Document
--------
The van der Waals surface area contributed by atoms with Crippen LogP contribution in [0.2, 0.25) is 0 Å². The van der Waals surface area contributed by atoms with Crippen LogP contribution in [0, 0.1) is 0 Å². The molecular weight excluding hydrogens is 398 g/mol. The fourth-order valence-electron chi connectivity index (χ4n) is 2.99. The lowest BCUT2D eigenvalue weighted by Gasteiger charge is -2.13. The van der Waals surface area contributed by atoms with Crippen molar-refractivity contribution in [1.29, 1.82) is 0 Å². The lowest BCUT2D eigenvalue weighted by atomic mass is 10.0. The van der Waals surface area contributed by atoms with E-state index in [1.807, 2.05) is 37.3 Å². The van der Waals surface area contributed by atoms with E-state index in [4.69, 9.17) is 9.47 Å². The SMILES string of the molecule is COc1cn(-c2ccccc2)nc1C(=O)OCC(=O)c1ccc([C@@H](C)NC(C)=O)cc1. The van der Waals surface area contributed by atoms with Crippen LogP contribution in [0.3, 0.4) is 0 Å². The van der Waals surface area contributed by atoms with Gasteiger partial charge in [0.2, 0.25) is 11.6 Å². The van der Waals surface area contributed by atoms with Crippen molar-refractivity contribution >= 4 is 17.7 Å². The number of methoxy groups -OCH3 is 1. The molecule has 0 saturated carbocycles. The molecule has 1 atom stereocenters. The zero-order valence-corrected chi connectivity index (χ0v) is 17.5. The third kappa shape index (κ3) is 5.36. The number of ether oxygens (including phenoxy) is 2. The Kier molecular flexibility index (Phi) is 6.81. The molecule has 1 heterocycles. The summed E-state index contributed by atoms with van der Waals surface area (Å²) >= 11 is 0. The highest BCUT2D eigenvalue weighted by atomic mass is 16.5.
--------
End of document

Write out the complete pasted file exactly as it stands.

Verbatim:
The van der Waals surface area contributed by atoms with Crippen LogP contribution in [0.2, 0.25) is 0 Å². The van der Waals surface area contributed by atoms with Crippen LogP contribution in [0, 0.1) is 0 Å². The molecular weight excluding hydrogens is 398 g/mol. The fourth-order valence-electron chi connectivity index (χ4n) is 2.99. The lowest BCUT2D eigenvalue weighted by Gasteiger charge is -2.13. The van der Waals surface area contributed by atoms with Crippen molar-refractivity contribution in [1.29, 1.82) is 0 Å². The lowest BCUT2D eigenvalue weighted by atomic mass is 10.0. The van der Waals surface area contributed by atoms with E-state index in [1.807, 2.05) is 37.3 Å². The van der Waals surface area contributed by atoms with E-state index in [4.69, 9.17) is 9.47 Å². The SMILES string of the molecule is COc1cn(-c2ccccc2)nc1C(=O)OCC(=O)c1ccc([C@@H](C)NC(C)=O)cc1. The van der Waals surface area contributed by atoms with Crippen LogP contribution in [0.3, 0.4) is 0 Å². The van der Waals surface area contributed by atoms with Gasteiger partial charge in [0.2, 0.25) is 11.6 Å². The van der Waals surface area contributed by atoms with Crippen molar-refractivity contribution >= 4 is 17.7 Å². The number of methoxy groups -OCH3 is 1. The molecule has 0 saturated carbocycles. The molecule has 1 atom stereocenters. The zero-order valence-corrected chi connectivity index (χ0v) is 17.5. The third kappa shape index (κ3) is 5.36. The number of ether oxygens (including phenoxy) is 2. The Kier molecular flexibility index (Phi) is 6.81. The molecule has 1 heterocycles. The summed E-state index contributed by atoms with van der Waals surface area (Å²) >= 11 is 0. The highest BCUT2D eigenvalue weighted by atomic mass is 16.5.